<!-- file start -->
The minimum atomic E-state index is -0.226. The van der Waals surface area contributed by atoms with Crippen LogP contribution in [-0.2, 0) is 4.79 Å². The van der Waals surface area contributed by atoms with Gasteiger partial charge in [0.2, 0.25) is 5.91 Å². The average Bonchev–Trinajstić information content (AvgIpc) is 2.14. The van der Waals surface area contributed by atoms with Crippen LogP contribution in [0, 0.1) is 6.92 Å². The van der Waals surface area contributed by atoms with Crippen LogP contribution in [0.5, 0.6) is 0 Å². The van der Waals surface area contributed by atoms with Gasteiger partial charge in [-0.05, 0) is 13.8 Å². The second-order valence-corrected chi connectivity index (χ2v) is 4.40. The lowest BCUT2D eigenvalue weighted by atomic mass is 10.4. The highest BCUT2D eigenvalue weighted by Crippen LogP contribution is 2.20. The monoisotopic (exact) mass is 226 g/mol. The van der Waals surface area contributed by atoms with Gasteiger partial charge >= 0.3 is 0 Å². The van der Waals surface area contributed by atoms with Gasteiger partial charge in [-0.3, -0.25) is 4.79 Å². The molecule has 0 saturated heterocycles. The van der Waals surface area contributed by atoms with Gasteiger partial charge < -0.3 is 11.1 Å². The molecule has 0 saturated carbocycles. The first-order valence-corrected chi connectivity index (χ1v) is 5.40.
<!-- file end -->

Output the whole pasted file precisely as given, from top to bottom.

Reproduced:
The minimum atomic E-state index is -0.226. The van der Waals surface area contributed by atoms with Crippen LogP contribution in [-0.2, 0) is 4.79 Å². The van der Waals surface area contributed by atoms with Gasteiger partial charge in [0.2, 0.25) is 5.91 Å². The average Bonchev–Trinajstić information content (AvgIpc) is 2.14. The van der Waals surface area contributed by atoms with Crippen LogP contribution in [0, 0.1) is 6.92 Å². The van der Waals surface area contributed by atoms with Crippen LogP contribution in [0.5, 0.6) is 0 Å². The van der Waals surface area contributed by atoms with Gasteiger partial charge in [-0.05, 0) is 13.8 Å². The second-order valence-corrected chi connectivity index (χ2v) is 4.40. The lowest BCUT2D eigenvalue weighted by atomic mass is 10.4. The highest BCUT2D eigenvalue weighted by Crippen LogP contribution is 2.20. The monoisotopic (exact) mass is 226 g/mol. The van der Waals surface area contributed by atoms with Gasteiger partial charge >= 0.3 is 0 Å². The van der Waals surface area contributed by atoms with Gasteiger partial charge in [-0.3, -0.25) is 4.79 Å². The molecule has 0 saturated heterocycles. The van der Waals surface area contributed by atoms with Gasteiger partial charge < -0.3 is 11.1 Å². The molecule has 0 saturated carbocycles. The first-order valence-corrected chi connectivity index (χ1v) is 5.40.